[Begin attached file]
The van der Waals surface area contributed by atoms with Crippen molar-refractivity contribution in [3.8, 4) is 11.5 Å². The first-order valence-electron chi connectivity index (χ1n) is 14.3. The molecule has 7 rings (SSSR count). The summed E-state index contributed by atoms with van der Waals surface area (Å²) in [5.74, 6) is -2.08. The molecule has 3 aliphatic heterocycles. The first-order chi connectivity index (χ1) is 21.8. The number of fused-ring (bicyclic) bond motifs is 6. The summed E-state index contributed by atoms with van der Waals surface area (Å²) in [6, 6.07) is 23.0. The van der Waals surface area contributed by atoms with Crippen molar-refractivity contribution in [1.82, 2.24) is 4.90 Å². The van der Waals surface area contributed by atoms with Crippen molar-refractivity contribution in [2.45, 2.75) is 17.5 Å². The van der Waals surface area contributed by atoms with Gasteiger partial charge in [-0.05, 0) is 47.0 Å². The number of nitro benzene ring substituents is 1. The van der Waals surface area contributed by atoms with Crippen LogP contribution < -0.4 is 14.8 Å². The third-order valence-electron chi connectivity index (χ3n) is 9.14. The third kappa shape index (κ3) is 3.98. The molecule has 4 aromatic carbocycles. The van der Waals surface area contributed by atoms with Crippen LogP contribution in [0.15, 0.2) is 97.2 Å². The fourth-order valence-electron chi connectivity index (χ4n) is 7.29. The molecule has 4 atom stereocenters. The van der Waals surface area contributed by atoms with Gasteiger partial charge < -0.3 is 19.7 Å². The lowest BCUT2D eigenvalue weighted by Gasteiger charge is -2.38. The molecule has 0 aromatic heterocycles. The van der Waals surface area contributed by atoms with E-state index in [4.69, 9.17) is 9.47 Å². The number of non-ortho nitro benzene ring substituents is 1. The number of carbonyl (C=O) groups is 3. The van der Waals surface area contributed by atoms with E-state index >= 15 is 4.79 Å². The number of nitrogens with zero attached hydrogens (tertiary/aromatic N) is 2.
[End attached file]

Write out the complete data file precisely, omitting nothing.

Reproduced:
The van der Waals surface area contributed by atoms with Crippen molar-refractivity contribution in [3.8, 4) is 11.5 Å². The first-order valence-electron chi connectivity index (χ1n) is 14.3. The molecule has 7 rings (SSSR count). The summed E-state index contributed by atoms with van der Waals surface area (Å²) in [5.74, 6) is -2.08. The molecule has 3 aliphatic heterocycles. The first-order chi connectivity index (χ1) is 21.8. The number of fused-ring (bicyclic) bond motifs is 6. The summed E-state index contributed by atoms with van der Waals surface area (Å²) in [6, 6.07) is 23.0. The van der Waals surface area contributed by atoms with Crippen molar-refractivity contribution in [1.82, 2.24) is 4.90 Å². The van der Waals surface area contributed by atoms with Crippen molar-refractivity contribution in [2.45, 2.75) is 17.5 Å². The van der Waals surface area contributed by atoms with Gasteiger partial charge in [-0.05, 0) is 47.0 Å². The number of nitro benzene ring substituents is 1. The van der Waals surface area contributed by atoms with Crippen LogP contribution < -0.4 is 14.8 Å². The third-order valence-electron chi connectivity index (χ3n) is 9.14. The third kappa shape index (κ3) is 3.98. The molecule has 4 aromatic carbocycles. The van der Waals surface area contributed by atoms with Crippen LogP contribution in [0.15, 0.2) is 97.2 Å². The fourth-order valence-electron chi connectivity index (χ4n) is 7.29. The molecule has 4 atom stereocenters. The van der Waals surface area contributed by atoms with Gasteiger partial charge < -0.3 is 19.7 Å². The lowest BCUT2D eigenvalue weighted by Gasteiger charge is -2.38. The molecule has 0 aromatic heterocycles. The van der Waals surface area contributed by atoms with E-state index in [4.69, 9.17) is 9.47 Å². The number of non-ortho nitro benzene ring substituents is 1. The number of carbonyl (C=O) groups is 3. The van der Waals surface area contributed by atoms with E-state index >= 15 is 4.79 Å². The number of nitrogens with zero attached hydrogens (tertiary/aromatic N) is 2.